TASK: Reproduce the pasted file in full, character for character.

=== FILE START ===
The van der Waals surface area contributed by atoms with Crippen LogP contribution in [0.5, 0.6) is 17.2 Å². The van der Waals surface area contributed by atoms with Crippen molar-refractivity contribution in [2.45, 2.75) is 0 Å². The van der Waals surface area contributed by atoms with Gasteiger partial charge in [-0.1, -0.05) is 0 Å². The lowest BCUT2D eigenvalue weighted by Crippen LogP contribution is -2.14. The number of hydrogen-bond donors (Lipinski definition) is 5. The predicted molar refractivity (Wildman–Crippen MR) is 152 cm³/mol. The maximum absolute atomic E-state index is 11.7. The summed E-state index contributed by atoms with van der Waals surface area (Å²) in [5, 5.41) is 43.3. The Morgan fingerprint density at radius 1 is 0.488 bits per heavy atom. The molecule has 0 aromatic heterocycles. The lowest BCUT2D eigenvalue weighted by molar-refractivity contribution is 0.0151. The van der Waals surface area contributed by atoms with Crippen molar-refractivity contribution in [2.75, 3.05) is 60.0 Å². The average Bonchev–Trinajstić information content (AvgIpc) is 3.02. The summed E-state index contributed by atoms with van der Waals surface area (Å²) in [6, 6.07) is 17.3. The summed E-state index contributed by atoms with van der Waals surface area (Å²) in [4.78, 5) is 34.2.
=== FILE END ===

The van der Waals surface area contributed by atoms with Crippen LogP contribution in [0.5, 0.6) is 17.2 Å². The van der Waals surface area contributed by atoms with Crippen molar-refractivity contribution in [2.45, 2.75) is 0 Å². The van der Waals surface area contributed by atoms with Gasteiger partial charge in [-0.1, -0.05) is 0 Å². The lowest BCUT2D eigenvalue weighted by Crippen LogP contribution is -2.14. The number of hydrogen-bond donors (Lipinski definition) is 5. The predicted molar refractivity (Wildman–Crippen MR) is 152 cm³/mol. The maximum absolute atomic E-state index is 11.7. The summed E-state index contributed by atoms with van der Waals surface area (Å²) in [5, 5.41) is 43.3. The Morgan fingerprint density at radius 1 is 0.488 bits per heavy atom. The molecule has 0 aromatic heterocycles. The lowest BCUT2D eigenvalue weighted by molar-refractivity contribution is 0.0151. The van der Waals surface area contributed by atoms with Crippen molar-refractivity contribution in [2.75, 3.05) is 60.0 Å². The average Bonchev–Trinajstić information content (AvgIpc) is 3.02. The summed E-state index contributed by atoms with van der Waals surface area (Å²) in [6, 6.07) is 17.3. The summed E-state index contributed by atoms with van der Waals surface area (Å²) in [4.78, 5) is 34.2.